More than a year ago, Kevin Warren outlined his vision for the Big Ten, how he hoped to lead the conference of 14 schools and close to 10,000 athletes. During his interview to become the next commissioner, Warren’s presentation detailed how he would empower the conference’s athletes through three core tenets: mental health, financial literacy and voter registration.

Warren has served as commissioner for nearly six months, but his tenure has already required him to navigate the cancellation of seasons because of the novel coronavirus pandemic and now the widespread protests of racial injustices that have swept the nation following the death of George Floyd while in custody of Minneapolis police.

The Big Ten announced Monday the launch of its voter registration initiative, a program in the works since February but with even more significance now as many athletes have spoken out, hoping for change.

“There’s entirely too much racism in our country, and there are many ways that we can go about changing it,” Warren said in a telephone interview. “But the fundamental way, I’m a big believer, is to make sure that people exercise their right to vote and also to make sure that we combat voter suppression.”

The initiative will encourage athletes to take part in the electoral process and help them stay informed through monthly programming that begins in July and runs through the Nov. 3 general election.

The hope, Warren said, is that even after this election cycle, the athletes will have a stronger understanding of how local and national politics affect their lives. He wants them to realize how their vote, or lack thereof, influences who serves in important roles, such as county sheriff or district attorney. A single vote, Warren repeatedly emphasizes, matters. And the Big Ten has thousands of college-aged athletes, many of whom might be voting for the first time this year.

“In the Big Ten Conference, our student-athletes are citizens first,” Warren said. “What we want to do is make sure we provide a platform to help them create meaningful change.”

The nonpartisan initiative is coordinated by a committee with representatives from each school and will have subcommittees that address timeline, outreach and rollout; technology and data; and education and programming. Through a partnership with Election Protection, a coalition of voting rights activists, the conference will also work to combat voter suppression.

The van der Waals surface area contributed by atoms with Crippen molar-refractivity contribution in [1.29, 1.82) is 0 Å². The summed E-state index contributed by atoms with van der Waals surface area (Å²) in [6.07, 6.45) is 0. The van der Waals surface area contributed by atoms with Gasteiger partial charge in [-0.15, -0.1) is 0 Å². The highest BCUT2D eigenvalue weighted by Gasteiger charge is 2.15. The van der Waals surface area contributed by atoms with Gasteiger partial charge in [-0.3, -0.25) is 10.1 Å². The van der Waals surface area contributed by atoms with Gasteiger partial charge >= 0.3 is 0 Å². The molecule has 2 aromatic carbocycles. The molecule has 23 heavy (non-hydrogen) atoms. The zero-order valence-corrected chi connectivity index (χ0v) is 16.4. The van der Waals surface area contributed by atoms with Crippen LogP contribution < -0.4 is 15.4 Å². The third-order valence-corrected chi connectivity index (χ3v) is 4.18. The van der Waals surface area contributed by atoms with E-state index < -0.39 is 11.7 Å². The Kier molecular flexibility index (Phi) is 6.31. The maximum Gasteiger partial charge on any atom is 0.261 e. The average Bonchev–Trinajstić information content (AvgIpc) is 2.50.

NCAA President Mark Emmert and the organization’s board of governors said in a statement last week that they “encourage students to continue to make their voices heard on these important issues, engage in community activism and exercise their constitutional rights.” They encouraged schools to help their athletes register to vote and to designate Nov. 3 as a day off from athletics activities.

Warren, the first black commissioner of a Power Five conference, introduced the Big Ten Anti-Hate and Anti-Racism Coalition two weeks ago. The conference announced Monday the members of the coalition, which includes more than 100 athletes, coaches and administrators from the 14 universities, as well as numerous individuals from the conference office, the Big Ten Network, former Big Ten athletes and other partners. The coalition will continue to grow.

“I am thankful to have been nominated for such an incredible union,” Illinois running back Ra’Von Bonner, a member of the coalition, said in a statement. “I am an agent of change and will use my platform to create real change in this country. I am very motivated and dedicated to progressing my people, BLACK people.”

Warren previously spent 15 years with the NFL’s Minnesota Vikings, most recently as chief operating officer. He and his wife still have a home in Minneapolis and that’s where they raised their two children, so Floyd’s death resonated with him. During the civil rights movement, his father, Morrison Warren, served as a member of the Phoenix City Council beginning in 1965 and as vice mayor in 1969. Kevin Warren was a young child at the time.

Warren calls this moment an “inflection point in our society.” Thousands of people, including some college athletes and coaches, have flooded the streets pleading for change. Warren hopes that in looking back at this year, Big Ten athletes and leaders will have played a role in working toward a solution.

“I’m probably the most encouraged I have been in regard to an opportunity to build a better world for the future,” Warren said. “I know these issues have existed from my first memories as a child. But this is the first time that I believe that we as a country are in a position where we cannot ignore these issues any longer.”

Ohio State basketball player Seth Towns, who recently earned his undergraduate degree from Harvard, was detained by police last month during a peaceful protest. Towns’s former coach, Harvard’s Tommy Amaker, and Ohio State Coach Chris Holtmann voiced their support.

Minnesota athletes volunteered in the Minneapolis community. Michigan football coach Jim Harbaugh walked with some of his players in a peaceful protest. Maryland’s football players pledged to vote and to begin a community service project in which they help promote voter registration in underserved areas of the community.

“We have an incredible constituency of young people,” Warren said. “And we want to provide every resource to make enduring and lasting change in this country and around the world.”

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